The Eighteenth Brumaire

of Barack Obama:

…Obama is not a communist, even in the twentieth century meaning of the term. Communism is about state ownership of the means of production. The Obama administration does not seek ownership. In fact, where it acquired ownership through the bailout, the administration now works to divest itself. What Obama is building is a large government bureaucracy whose expanding limbs find their way into every facet of human existence, a government that does not own the means of production but controls them by increased and oppressive regulation and taxation. Obama’s political inspiration is more likely to be Mussolini or Peron, even Hugo Chavez, than Lenin or Stalin.

As I’ve long noted, the difference is pretty much transparent to the serfuser.

12 thoughts on “The Eighteenth Brumaire

    1. PeterH

      Indeed. Responsibility is also part of ownership. The regime seeks control, and a share of the profits, while evading responsibility…

      What could go horribly wrong?

  1. rickl

    And conveniently, the word fascist has been cheapened over the years. For generations, socialists and communists have used it as an epithet against anyone they didn’t like. Nixon was a fascist, Reagan was a fascist, Bush was a fascist, and so on and so forth.

    In the popular mind, a fascist is a leader who wears military uniforms, jackboots, and armbands.

    But in reality, fascism is an economic system which places privately-owned business in service to the state. Mussolini conceived of it as essentially a “new, improved” version of socialism. Under fascism, politically-connected businesses thrive, while their less-connected competitors go under.

    Back in the 60s, Ayn Rand said that the American economy contained elements of both socialism and fascism. She wrote an essay entitled “The Fascist New Frontier”.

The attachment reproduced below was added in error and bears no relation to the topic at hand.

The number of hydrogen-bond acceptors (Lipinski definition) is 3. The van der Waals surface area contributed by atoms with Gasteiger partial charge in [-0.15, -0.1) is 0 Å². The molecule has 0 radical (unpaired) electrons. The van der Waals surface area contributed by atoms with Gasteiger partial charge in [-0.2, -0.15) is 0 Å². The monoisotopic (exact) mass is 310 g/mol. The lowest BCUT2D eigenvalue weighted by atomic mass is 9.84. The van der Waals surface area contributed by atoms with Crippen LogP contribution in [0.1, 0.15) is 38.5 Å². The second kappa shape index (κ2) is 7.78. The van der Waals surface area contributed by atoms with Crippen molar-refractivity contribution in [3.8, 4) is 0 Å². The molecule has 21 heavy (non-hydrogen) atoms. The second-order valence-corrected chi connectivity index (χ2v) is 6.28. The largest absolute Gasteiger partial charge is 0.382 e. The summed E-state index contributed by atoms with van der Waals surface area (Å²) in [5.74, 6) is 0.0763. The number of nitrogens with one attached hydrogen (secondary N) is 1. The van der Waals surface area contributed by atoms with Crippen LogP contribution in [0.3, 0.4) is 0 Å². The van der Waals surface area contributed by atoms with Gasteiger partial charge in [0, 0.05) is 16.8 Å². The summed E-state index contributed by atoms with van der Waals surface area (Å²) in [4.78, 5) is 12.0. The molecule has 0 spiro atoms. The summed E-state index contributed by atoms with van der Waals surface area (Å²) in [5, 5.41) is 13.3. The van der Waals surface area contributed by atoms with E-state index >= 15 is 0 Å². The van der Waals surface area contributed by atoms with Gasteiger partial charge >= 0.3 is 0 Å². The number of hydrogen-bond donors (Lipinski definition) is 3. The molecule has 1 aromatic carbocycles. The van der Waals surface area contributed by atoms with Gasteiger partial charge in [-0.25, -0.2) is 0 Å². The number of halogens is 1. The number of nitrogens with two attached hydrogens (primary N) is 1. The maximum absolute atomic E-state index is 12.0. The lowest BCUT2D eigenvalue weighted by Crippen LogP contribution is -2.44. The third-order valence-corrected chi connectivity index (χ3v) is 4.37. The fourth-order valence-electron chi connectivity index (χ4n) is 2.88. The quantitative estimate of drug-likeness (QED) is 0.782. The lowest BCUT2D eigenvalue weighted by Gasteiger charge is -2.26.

No doubt about it, Obama is a straight-up fascist.

    1. Larry J

      Way back in 1978, I read an article that mentioned a joke making the rounds in DC. “What’s the difference between a liberal and a fascist? A liberal doesn’t wear jackboots.” The article then went on to make the case that the joke was true. Pretty compelling stuff.

  2. Arizona CJ

    Government control but with private ownership (especially by a favored few) is the definition of Fascism.

    It’s also worth noting that, again by definition, Mussolini, Hitler, Stalin, etc, were men of the left, not the right.

    It never ceases to amaze me how many leftists don’t know (or don’t care) what “Nazi” means. It’s actually an abbreviation for Nationalsozialismus: National socialism.

    Here’s an excerpt from Wikipedia’s article (I know Wikipedia isn’t always acurate, but in this case they sum it up accurately and concisely) about Nazi economics.

    “Hitler believed that private ownership was useful in that it encouraged creative competition and technical innovation, but insisted that it had to conform to national interests and be “productive” rather than “parasitical”. Private property rights were conditional upon the economic mode of use; if it did not advance Nazi economic goals then the state could nationalize it.”